The Amateur Radio satellite community is fortunate to have a relatively new Medium Earth Orbit (MEO) satellite. The satellite is named Greencube or IO-117. Here’s some more information about Greencube from the S5Lab Research Team:
GreenCube is a 3U CubeSat aimed at demonstrating an autonomous biological laboratory for plants cultivation on-board a CubeSat platform. The satellite project is managed by the S5Lab research team at Sapienza University of Rome and it involves ENEA (the Italian National Agency for New Technologies, Energy and Sustainable Economic Development) and University of Naples “Federico II”. The project is coordinated by the Italian Space Agency (ASI) and it has benefitted of a launch opportunity offered by the European Space Agency. The spacecraft has been launched on-board the maiden Vega-C flight on 13 July 2022 and it has been deployed in Medium Earth Orbit (MEO) at approximately 5800 km of altitude. GreenCube is carrying microgreens (brassicacae) seeds for the farthest experiment ever of plants cultivation in microgravity.
Amateur Radio Payload
In addition to its scientific payload, Green carries an Amateur Radio digipeater that operates on the 70 cm band. The Digipeater operates in both real-time and store and forward modes.
The satellite’s MEO orbit provides passes lasting as long as 90 minutes and some great DX contact opportunities for Amateur Radio satellite operators. The image above shows a typical Greencube pass in the Northeastern US. The tracking program is MacDoppler, and the red arc shows the area on the ground that we can contact. This pass provides DX contacts to China, Asia, Hawaii, Alaska, the US, and Mexico. We can also reach much of Europe, the Middle East, Africa, and South and Central America via Greencube.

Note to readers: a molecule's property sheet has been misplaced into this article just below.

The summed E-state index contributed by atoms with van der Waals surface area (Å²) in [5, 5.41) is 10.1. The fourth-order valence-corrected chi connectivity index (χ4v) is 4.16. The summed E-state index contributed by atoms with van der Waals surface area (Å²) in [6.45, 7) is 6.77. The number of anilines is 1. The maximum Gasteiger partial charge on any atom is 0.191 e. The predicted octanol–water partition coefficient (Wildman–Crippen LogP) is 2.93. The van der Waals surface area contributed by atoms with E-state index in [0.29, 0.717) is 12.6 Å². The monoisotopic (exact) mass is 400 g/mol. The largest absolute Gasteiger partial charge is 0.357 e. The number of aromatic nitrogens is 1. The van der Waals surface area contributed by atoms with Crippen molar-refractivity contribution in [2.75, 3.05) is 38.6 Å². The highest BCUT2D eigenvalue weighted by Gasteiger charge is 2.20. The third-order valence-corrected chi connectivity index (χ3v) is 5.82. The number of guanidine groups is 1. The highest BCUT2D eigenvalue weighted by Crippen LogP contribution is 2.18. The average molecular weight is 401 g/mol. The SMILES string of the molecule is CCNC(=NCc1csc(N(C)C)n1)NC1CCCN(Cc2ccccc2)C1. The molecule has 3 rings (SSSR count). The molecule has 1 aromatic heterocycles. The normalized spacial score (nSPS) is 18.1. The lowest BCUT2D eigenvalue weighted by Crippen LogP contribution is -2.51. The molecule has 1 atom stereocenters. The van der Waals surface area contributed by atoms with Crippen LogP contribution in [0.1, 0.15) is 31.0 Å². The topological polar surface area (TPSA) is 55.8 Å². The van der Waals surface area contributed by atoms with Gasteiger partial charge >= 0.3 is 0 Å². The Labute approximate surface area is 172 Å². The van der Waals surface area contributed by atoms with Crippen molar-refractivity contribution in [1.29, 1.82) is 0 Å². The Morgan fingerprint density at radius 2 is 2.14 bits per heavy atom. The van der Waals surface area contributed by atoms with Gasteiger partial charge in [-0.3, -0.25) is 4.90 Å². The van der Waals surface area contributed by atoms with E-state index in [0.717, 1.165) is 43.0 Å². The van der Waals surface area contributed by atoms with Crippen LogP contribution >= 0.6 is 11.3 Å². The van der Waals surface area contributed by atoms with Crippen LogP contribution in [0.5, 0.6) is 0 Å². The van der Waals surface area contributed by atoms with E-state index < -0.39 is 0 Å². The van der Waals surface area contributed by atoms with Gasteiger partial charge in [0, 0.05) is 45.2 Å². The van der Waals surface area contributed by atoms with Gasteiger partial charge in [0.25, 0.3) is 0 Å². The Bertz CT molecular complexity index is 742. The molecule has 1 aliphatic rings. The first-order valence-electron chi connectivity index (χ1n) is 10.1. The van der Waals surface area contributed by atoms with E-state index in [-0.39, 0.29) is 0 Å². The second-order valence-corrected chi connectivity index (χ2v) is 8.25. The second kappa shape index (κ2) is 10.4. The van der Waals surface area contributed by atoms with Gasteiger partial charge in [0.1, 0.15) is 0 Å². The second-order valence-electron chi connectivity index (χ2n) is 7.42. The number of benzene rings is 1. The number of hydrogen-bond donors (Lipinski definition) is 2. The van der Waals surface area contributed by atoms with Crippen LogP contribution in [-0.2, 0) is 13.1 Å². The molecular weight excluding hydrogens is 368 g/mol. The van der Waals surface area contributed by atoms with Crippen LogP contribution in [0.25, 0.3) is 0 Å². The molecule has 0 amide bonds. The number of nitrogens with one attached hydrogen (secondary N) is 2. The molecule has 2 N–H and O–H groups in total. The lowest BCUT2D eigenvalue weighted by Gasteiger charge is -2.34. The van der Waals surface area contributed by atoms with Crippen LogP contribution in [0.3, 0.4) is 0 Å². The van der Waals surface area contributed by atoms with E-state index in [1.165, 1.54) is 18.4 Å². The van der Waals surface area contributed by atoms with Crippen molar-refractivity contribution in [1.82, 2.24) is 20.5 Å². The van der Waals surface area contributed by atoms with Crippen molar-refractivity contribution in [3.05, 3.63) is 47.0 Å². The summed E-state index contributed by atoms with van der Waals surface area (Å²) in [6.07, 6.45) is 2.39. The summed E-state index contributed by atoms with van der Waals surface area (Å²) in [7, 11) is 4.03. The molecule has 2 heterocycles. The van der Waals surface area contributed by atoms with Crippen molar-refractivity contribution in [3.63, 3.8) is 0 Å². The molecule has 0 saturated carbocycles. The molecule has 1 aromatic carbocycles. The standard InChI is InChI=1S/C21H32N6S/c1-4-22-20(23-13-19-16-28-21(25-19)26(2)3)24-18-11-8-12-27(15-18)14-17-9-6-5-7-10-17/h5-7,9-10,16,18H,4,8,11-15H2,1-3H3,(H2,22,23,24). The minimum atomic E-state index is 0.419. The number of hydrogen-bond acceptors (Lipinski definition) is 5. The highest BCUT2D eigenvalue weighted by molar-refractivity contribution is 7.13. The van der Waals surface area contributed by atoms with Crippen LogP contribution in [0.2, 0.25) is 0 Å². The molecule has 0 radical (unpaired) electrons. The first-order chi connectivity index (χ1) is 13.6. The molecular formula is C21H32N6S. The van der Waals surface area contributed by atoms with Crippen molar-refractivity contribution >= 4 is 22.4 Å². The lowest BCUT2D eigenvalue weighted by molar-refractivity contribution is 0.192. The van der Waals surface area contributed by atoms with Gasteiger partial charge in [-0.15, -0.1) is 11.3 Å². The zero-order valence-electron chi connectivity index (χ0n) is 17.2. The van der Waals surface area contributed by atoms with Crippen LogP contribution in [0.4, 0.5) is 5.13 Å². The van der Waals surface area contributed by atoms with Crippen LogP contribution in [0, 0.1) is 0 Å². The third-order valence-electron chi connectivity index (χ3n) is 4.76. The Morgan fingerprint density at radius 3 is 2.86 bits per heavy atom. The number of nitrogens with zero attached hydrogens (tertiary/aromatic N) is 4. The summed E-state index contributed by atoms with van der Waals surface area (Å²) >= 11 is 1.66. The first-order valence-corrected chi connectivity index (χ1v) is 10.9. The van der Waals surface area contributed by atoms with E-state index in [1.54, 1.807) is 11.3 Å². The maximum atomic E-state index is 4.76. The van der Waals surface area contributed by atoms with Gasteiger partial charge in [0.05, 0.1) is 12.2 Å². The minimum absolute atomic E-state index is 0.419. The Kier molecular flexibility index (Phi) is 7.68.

To date, I have made about 320 contacts using Greencube, including DX contacts to Japan, China, Hawaii, Central and South America, the Caribbean, Europe, the Middle East, Africa, and many stations in the US.
Operating with Greencube – What’s Required
Greencube requires the following for successful contacts via its digipeater:
- A directional antenna with at least 12 dBi gain
- A 70cm SSB/FM capable Transceiver with a soundcard interface and at least 25 watts of output at the antenna
- Software to control the Transceiver to correct for Doppler shift and provide antenna tracking control or pointing information
- A computer running modem software and a Greencube Client Program
- A low-noise preamp at the antenna is recommended
The ground station at our QTH more than meets these requirements.
We are also testing our Transportable LEO Pack-based station with Greencube, and we’ll have more on the results from these tests soon.
More to Come
I am planning a series of articles covering setup and operations with Greencube in hopes that other Amateur Radio satellite operators might take advantage of this bird:
- Greencube (IO-117) – Station Setup, Software, and Operation
- Greencube (IO-117) – Completing a Satellite Worked All States
- Greencube (IO-117) – M2 Antenna Systems LEO Pack – Will It Work?
- Greencube (IO-117) – A Portable Station for Activating Grid Squares
- Greencube (IO-117) – The Road to a Satellite DXCC?
You can read more about our Satellite Ground stations here.